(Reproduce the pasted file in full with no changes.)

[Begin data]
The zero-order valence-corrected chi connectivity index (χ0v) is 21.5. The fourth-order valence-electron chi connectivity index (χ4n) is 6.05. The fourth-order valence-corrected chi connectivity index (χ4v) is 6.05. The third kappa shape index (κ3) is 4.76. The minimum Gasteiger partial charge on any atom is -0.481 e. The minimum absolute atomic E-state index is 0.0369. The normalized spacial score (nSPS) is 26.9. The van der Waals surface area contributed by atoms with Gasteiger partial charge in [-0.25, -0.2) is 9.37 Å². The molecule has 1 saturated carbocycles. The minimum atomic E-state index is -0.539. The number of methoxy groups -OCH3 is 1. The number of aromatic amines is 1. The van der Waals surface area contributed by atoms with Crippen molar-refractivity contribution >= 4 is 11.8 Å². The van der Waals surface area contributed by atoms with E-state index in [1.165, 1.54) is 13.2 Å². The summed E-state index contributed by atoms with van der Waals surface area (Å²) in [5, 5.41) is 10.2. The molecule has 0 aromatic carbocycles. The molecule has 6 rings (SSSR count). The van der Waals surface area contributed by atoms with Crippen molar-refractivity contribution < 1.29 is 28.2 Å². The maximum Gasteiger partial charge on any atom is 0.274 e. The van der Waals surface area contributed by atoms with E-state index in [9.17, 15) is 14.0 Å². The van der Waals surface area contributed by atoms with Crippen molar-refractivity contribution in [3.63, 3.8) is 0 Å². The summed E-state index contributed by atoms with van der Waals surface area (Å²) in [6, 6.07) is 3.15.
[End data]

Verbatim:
The zero-order valence-corrected chi connectivity index (χ0v) is 21.5. The fourth-order valence-electron chi connectivity index (χ4n) is 6.05. The fourth-order valence-corrected chi connectivity index (χ4v) is 6.05. The third kappa shape index (κ3) is 4.76. The minimum Gasteiger partial charge on any atom is -0.481 e. The minimum absolute atomic E-state index is 0.0369. The normalized spacial score (nSPS) is 26.9. The van der Waals surface area contributed by atoms with Gasteiger partial charge in [-0.25, -0.2) is 9.37 Å². The molecule has 1 saturated carbocycles. The minimum atomic E-state index is -0.539. The number of methoxy groups -OCH3 is 1. The number of aromatic amines is 1. The van der Waals surface area contributed by atoms with Crippen molar-refractivity contribution >= 4 is 11.8 Å². The van der Waals surface area contributed by atoms with E-state index in [1.165, 1.54) is 13.2 Å². The summed E-state index contributed by atoms with van der Waals surface area (Å²) in [5, 5.41) is 10.2. The molecule has 0 aromatic carbocycles. The molecule has 6 rings (SSSR count). The van der Waals surface area contributed by atoms with Crippen molar-refractivity contribution < 1.29 is 28.2 Å². The maximum Gasteiger partial charge on any atom is 0.274 e. The van der Waals surface area contributed by atoms with E-state index in [9.17, 15) is 14.0 Å². The van der Waals surface area contributed by atoms with Crippen molar-refractivity contribution in [3.63, 3.8) is 0 Å². The summed E-state index contributed by atoms with van der Waals surface area (Å²) in [6, 6.07) is 3.15.